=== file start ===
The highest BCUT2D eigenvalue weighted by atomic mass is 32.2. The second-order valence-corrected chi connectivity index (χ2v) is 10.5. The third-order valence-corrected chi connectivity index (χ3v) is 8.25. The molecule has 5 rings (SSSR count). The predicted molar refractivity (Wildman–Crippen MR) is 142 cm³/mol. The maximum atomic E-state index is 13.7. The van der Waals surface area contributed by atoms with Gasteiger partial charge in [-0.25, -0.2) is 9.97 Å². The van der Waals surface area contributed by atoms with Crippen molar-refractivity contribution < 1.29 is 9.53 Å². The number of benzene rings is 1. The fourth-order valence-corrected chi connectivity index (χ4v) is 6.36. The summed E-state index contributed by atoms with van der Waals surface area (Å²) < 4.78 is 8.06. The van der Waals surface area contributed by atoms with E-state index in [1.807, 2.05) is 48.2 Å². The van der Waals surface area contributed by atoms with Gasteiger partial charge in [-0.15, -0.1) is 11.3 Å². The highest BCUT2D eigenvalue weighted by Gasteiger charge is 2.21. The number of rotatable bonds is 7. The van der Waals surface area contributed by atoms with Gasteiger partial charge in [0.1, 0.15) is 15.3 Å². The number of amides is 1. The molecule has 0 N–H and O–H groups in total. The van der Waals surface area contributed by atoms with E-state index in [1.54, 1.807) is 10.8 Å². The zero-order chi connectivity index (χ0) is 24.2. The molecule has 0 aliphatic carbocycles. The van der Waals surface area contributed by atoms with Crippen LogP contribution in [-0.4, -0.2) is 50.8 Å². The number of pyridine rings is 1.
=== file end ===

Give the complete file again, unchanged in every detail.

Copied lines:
The highest BCUT2D eigenvalue weighted by atomic mass is 32.2. The second-order valence-corrected chi connectivity index (χ2v) is 10.5. The third-order valence-corrected chi connectivity index (χ3v) is 8.25. The molecule has 5 rings (SSSR count). The predicted molar refractivity (Wildman–Crippen MR) is 142 cm³/mol. The maximum atomic E-state index is 13.7. The van der Waals surface area contributed by atoms with Gasteiger partial charge in [-0.25, -0.2) is 9.97 Å². The van der Waals surface area contributed by atoms with Crippen molar-refractivity contribution < 1.29 is 9.53 Å². The number of benzene rings is 1. The fourth-order valence-corrected chi connectivity index (χ4v) is 6.36. The summed E-state index contributed by atoms with van der Waals surface area (Å²) < 4.78 is 8.06. The van der Waals surface area contributed by atoms with E-state index in [1.807, 2.05) is 48.2 Å². The van der Waals surface area contributed by atoms with Gasteiger partial charge in [-0.15, -0.1) is 11.3 Å². The highest BCUT2D eigenvalue weighted by Gasteiger charge is 2.21. The number of rotatable bonds is 7. The van der Waals surface area contributed by atoms with Gasteiger partial charge in [0.1, 0.15) is 15.3 Å². The number of amides is 1. The molecule has 0 N–H and O–H groups in total. The van der Waals surface area contributed by atoms with E-state index in [1.54, 1.807) is 10.8 Å². The zero-order chi connectivity index (χ0) is 24.2. The molecule has 0 aliphatic carbocycles. The van der Waals surface area contributed by atoms with Crippen LogP contribution in [-0.4, -0.2) is 50.8 Å². The number of pyridine rings is 1.